OVERVIEW

Lifelong guidance has been practiced in Estonia for years. Services have been provided for different target groups by different service providers and have also been known by different names – the latest version being karjääriteenused (direct translation in English career services). Content-wise, both lifelong guidance and career guidance are used meaning “A range of activities that enable citizens of any age, and at any point in their lives, to identify their capacities, competences and interests; to make meaningful educational, training and occupational decisions; and to manage their individual life paths in learning, work and other settings in which these capacities and competences are learned and/or used” as agreed by the ELGPN members in 2013[1].

[1] Lifelong Guidance Policy Development: Glossary (ELGPN, 2013)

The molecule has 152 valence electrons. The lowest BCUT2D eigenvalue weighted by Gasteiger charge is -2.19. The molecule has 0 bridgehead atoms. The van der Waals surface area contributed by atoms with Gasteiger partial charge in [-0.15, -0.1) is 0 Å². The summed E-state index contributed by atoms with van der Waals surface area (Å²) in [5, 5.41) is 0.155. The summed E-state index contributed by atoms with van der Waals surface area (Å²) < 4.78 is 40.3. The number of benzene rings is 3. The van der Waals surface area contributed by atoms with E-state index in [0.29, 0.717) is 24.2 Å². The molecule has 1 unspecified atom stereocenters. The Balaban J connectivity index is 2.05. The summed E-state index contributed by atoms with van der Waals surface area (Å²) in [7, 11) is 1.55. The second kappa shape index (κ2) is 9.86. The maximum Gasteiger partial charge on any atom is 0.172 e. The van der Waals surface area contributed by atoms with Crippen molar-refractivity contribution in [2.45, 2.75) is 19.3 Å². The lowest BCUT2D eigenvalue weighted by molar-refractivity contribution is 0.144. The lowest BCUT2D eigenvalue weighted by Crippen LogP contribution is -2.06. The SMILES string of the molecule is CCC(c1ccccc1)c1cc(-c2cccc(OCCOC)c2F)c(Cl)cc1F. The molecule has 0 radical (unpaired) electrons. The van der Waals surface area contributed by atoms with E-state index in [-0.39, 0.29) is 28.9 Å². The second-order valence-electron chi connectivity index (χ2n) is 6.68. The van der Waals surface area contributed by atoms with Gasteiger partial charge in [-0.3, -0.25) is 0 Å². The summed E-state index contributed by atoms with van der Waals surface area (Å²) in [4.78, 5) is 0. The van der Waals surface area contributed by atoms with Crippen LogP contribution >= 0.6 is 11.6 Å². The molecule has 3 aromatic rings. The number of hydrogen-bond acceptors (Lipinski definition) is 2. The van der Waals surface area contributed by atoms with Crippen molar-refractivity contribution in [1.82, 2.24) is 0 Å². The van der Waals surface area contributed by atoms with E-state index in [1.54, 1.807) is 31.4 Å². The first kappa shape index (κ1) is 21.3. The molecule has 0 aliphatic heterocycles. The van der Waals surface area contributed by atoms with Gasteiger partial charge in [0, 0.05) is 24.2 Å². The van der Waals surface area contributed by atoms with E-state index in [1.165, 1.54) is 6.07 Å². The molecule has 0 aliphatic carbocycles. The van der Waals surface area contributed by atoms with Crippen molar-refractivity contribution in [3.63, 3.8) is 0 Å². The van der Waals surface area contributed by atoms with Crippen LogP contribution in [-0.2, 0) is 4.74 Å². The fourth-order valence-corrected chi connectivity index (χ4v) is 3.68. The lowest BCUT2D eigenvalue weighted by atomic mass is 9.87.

POLICY

Estonian Lifelong Learning Strategy 2020 (LLL2020) addresses the most important challenges in the area of lifelong learning. The general goal of the Lifelong Learning Strategy is to provide all people in Estonia with learning opportunities tailored to their needs and capabilities throughout their whole lifespan. This enables them to maximize opportunities for dignified self-actualization within society, in their work as well as in their family life.

The overarching strategy includes lifelong guidance and stresses the most crucial issues, including access to guidance for all, quality of service provision and professional practitioners. The strategy sets five strategic goals of which two are closely tied to lifelong guidance.